16. 16. • A cornerstone of Sustainability is the ability to put the following four skills, or competencies, into practice: – Critical Thinking: the mental processes of discernment, analysis and evaluation from an open-minded point of view. – Systems Thinking: the ability to collectively analyze complex systems across different domains (society, environment, economy, etc.) and across different scales (local to global), thereby considering cascading effects, inertia, and feedback loops. • The ability to analyze complex systems includes comprehending, empirically verifying, and articulating their structure, key components, and dynamics. – Interdisciplinary Thinking: the ability to involve and learn from different professionals to solve problems and to communicate issues among a variety of stakeholder groups. – Values and Ethics: the ability to show and articulate a reverence and respect for all life. 14 Course Intro – Sustainability Essentials Adapted from: Jordi Segalàs Karel F. Mulder Didac Ferrer-Balas, (2012),"What do EESD “experts” think sustainability is? Which pedagogy is suitable to learn it?", International Journal of Sustainability in Higher Education, Vol. 13 Iss 3 pp. 293 - 304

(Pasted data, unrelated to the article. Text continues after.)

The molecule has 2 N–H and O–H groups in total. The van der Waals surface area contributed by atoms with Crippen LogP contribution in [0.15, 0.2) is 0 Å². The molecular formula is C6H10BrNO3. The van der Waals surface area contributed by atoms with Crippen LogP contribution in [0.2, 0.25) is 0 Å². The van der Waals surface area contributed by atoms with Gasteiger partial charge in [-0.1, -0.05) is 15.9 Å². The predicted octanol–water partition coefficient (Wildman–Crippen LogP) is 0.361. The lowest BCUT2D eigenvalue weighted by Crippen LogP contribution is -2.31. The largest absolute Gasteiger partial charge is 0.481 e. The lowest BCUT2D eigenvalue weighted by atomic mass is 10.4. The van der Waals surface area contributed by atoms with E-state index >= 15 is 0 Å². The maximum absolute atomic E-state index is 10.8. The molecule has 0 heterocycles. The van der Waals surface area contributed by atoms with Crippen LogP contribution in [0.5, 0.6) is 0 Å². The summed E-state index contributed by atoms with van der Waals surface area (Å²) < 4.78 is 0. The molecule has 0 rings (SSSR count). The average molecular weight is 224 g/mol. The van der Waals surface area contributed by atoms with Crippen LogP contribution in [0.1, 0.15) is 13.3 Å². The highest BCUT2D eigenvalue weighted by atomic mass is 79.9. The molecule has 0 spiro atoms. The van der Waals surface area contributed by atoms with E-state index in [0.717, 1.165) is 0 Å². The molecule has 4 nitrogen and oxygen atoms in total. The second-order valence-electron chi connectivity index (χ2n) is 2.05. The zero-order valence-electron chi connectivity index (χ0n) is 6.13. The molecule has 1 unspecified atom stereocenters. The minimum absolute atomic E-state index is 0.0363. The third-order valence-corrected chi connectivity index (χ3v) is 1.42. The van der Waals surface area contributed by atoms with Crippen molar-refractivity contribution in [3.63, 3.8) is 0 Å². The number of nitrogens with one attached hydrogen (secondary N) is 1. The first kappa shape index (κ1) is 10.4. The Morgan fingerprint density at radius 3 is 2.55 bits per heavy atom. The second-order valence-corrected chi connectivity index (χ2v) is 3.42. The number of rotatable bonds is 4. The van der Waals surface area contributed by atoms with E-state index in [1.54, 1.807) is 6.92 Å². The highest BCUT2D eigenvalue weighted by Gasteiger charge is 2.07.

17. 17. Course Intro – Systems Thinking Systems Analysis • One commonality all systems have is that matter and energy are exchanged within and through the system – These exchanges are classified as either Inputs (additions to the system) or Outputs (losses from the system) – Mapping the “pathways” by which these exchanges happen (also referred to as “flows”) is essential to understanding how the system works 15 Sustainability requires “an intimate understanding of the inner fabric and dynamics of complex social-ecological systems as a prerequisite for identifying intervention points, anticipating future trajectories and staging transition processes.” – The examination of the inputs, outputs, and exchanges within a system is known as a “systems analysis.” – Systems Thinking video (~3 min): http://sustainabilityscienceeducation.asu.edu/co urse/sustainability-competencies/systems- thinking/ Source: Wiek, Arnim, Lauren Withycombe, and Charles L. Redman. "Key competencies in sustainability: a reference framework for academic program development.“ Sustainability Science 6.2 (2011): 203-218.
  18. 18. Course Intro – Proxies Out of Sight, Out of Mind • For many of us, we have become detached from the systems for which we are an integral part of. – The writer, Wendell Berry terms our present economic system an “absentee economy,” noting that “most people aren’t using or destroying what they can see.” “We are almost entirely dependent on an economy of which we are entirely ignorant.” • We would respond to someone spilling toxic chemicals into the lake we swim in, but we ignore the pollutants being pumped into the atmosphere from which we all breath. – The solution for Berry is that we all ask ourselves this question, “What proxies have we issued, and to whom, to use the earth on our behalf?” 16 This course challenges you to understand your place within the larger system, to expose patterns of injustice, and to be responsible for our proxies in this world. Source: Cloutier, David. Walking God's Earth: The Environment and Catholic Faith. Liturgical Press, 2014.